2018’s Christmas ads prove many brands are running out of ideas

It’s that time of year again. Black Friday is done, Cyber Monday over, now we’re staring at the last 20-something days until Christmas ready for successive shopping face-offs, bracing for the outdoor markets, and wondering how another year has already gone.

Contrary to what that might suggest, though, I’m actually a huge festive advocate. But it has to be said 2018’s season of goodwill has started with a whimper. The Christmas ads have been unveiled by the usual suspects, and you can’t help but wonder if Scrooge has taken over the asylum what with the rather measly offerings.

Let’s start with the John Lewis – Elton John tag team, given the retail giant usually causes the biggest stir from the lot. Whether you think ‘Your Song’ is a benchmark recording or not is irrelevant.

The message is nice enough— a ‘simple’ gift, say a piano, can lead to global stardom, or something. However, pinning hopes on pure celebrity power rather than creative work isn’t the most inspired move ever, albeit it is a change of tact for this brand.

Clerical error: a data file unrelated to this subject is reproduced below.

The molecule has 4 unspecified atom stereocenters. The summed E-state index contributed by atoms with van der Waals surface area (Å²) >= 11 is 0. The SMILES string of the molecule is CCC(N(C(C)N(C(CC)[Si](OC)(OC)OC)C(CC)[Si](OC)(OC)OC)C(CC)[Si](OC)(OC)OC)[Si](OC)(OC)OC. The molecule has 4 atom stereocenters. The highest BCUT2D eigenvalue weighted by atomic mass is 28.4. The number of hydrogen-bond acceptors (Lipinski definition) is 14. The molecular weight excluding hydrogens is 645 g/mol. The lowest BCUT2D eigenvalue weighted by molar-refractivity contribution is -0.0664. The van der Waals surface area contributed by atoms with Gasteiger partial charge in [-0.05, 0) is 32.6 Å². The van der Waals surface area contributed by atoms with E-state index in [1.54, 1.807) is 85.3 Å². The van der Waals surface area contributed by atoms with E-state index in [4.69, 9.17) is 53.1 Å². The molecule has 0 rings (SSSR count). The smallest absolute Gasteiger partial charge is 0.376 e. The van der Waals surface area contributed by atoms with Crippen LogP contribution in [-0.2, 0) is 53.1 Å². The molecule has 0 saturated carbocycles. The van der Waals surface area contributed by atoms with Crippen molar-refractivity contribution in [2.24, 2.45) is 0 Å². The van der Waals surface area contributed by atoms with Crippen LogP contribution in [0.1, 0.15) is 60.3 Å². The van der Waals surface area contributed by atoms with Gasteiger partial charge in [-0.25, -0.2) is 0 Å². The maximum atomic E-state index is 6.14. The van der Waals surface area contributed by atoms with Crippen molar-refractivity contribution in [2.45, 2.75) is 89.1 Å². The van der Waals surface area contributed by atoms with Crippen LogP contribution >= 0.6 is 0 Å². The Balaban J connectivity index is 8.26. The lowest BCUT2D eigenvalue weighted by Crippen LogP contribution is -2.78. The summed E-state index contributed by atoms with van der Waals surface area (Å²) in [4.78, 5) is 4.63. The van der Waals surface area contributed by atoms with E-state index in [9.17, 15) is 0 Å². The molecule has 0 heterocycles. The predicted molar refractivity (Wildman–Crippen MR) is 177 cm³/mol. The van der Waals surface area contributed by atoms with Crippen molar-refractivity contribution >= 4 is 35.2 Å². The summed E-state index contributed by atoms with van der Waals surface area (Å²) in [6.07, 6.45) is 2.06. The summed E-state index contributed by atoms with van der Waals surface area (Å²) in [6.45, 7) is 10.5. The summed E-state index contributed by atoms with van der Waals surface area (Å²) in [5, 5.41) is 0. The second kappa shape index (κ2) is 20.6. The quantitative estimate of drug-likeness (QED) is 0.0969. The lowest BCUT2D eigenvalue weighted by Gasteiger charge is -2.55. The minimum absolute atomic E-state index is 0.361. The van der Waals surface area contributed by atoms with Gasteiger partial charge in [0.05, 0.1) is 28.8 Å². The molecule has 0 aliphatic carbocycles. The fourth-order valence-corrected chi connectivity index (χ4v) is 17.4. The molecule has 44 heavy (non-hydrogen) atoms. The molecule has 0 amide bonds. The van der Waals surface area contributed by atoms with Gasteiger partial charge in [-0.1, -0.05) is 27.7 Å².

Waitrose’s parody is equally fine.


The problem is when you throw in Lidl’s social media piggybacking, and all the other ads made solely to poke fun at what is, overall, a relatively average example of Christmas salesmanship by John Lewis, things begins to get a little ‘meh’.

Advertising has been engulfed by its own image, bringing us to a point where the adverts are the main focus of the adverts, rather than products or services.



You can bet Iceland isn’t even the least bit bothered, either. It says a lot when the biggest headlines from the Christmas campaigns came from The Clip That Never Was.

Iceland managing to get its effort banned due to strict regulations surrounding politics and commercials— the ad is a Greenpeace production —  was a stroke of genius. Who wants to win the same old race when the world is all about being first to new starting lines?

Whether we’ll still remember it happening 20 years from now, just as we can recall all the words to the Toys ‘R’ Us ad from the early-1990s, is another question. Nevertheless, Iceland is the only major to give us something genuinely unique this year, reflecting (although not necessarily indicative of) wider struggles in the marketing sector.

Sheer volume of output for over a century has left the public near-immune to brand messaging, and marcomms professionals are struggling to respond with anything more than a shrug and anxious side-glance at their colleagues. It’s time to step up and prove worth in the sector through innovation and by breaking new ground, those unable to do so should move on already.

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